Is it more impactful to find and train undiscovered diamonds or to unlock well-positioned but constrained researchers?

Is it more impactful to find and train undiscovered diamonds or to unlock well-positioned but constrained researchers

Both situations are a question of counterfactuals, and Counterfactuals are hard. On the one hand, there’s the question of how many people have the raw horsepower and outside perspective to do great work but are unable to get into the system (or do great work outside the system.) Call this the ‘discovery problem.’ On the other hand there’s the question of how many people already in the system would have done great work if the system were different (or there was an alternative system). Call this the ‘enablement problem.’

I’m going to assume that the goal here is “more potential paradigm-shifting blue sky research.” There are many other worthy goals like equality and preventing talent from being wasted that are often conflated.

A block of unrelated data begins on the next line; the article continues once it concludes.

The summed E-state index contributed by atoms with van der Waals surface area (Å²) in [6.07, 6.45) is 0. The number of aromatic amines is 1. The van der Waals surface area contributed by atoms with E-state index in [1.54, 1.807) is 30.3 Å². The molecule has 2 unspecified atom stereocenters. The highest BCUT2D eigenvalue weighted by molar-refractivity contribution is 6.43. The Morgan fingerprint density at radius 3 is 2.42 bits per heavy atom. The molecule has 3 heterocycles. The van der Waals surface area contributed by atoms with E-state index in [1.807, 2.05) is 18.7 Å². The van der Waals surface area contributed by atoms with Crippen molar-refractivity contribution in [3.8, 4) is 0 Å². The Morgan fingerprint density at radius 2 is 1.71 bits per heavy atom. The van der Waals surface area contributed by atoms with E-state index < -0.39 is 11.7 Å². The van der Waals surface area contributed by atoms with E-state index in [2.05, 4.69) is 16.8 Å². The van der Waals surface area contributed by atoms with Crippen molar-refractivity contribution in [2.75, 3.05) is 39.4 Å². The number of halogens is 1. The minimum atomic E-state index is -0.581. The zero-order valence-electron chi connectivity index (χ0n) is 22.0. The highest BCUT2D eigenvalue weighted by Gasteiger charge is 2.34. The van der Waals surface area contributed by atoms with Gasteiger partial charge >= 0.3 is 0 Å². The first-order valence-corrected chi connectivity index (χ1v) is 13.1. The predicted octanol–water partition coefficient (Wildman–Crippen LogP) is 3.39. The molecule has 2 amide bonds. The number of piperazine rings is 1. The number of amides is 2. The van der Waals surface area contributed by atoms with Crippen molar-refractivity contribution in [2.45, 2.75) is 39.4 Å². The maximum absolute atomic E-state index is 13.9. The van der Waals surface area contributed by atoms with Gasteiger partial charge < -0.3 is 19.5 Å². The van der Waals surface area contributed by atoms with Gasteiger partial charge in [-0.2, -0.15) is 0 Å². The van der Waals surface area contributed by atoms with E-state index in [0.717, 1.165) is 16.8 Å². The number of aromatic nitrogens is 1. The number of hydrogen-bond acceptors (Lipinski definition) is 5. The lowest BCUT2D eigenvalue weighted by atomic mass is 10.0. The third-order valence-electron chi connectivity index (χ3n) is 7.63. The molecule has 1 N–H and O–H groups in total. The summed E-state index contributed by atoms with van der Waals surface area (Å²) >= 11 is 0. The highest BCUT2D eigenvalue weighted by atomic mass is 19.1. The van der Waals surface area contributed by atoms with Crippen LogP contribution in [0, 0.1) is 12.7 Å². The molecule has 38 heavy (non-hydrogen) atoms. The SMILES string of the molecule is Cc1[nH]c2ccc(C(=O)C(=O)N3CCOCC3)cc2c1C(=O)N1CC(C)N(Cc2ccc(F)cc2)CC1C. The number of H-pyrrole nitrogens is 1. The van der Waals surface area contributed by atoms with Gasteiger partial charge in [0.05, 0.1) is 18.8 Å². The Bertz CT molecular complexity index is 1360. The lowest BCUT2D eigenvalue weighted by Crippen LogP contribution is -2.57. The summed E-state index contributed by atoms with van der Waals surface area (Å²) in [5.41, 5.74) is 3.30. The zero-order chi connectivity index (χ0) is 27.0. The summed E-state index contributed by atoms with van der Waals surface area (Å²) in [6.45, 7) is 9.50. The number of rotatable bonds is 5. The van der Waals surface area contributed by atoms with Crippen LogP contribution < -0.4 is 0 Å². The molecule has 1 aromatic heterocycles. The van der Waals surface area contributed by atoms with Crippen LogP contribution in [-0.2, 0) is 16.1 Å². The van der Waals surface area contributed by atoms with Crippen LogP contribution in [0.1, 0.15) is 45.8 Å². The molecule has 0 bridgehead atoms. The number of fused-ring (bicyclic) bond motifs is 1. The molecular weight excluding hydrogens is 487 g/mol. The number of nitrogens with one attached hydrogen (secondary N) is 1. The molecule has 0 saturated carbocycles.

To start, some important questions to ask are:

  • Do you think that at the highest levels of performance, paradigm shifting work is a numbers game? That is, is the Binding Constraint on the dominant system’s output the number of high-quality people in it?
  • What do you expect to happen to undiscovered people once they’re discovered? Either they will need to feed into the system or you will need to build a parallel system for them.
  • At what point (both in terms of age and education) do you think the ability or mindset to do great Blue Sky Research is pure discovery work that asks extremely open-ended questions disappears? The relative importance of the two problems shifts depending on whether you believe that the dominant system beats the ability to do great research out of people by the time they’re done with a PhD or, like Braben, you believe that experienced professors can do great work by shifting to an entirely new field.
  • It’s also important to be a bit more precise about the discovery problem. Are we talking about kids in Africa who don’t even know what research is? College students who aren’t considering grad school or can’t get in? Graduate students in lower-tier universities? Professors or post-docs in lower-tier universities?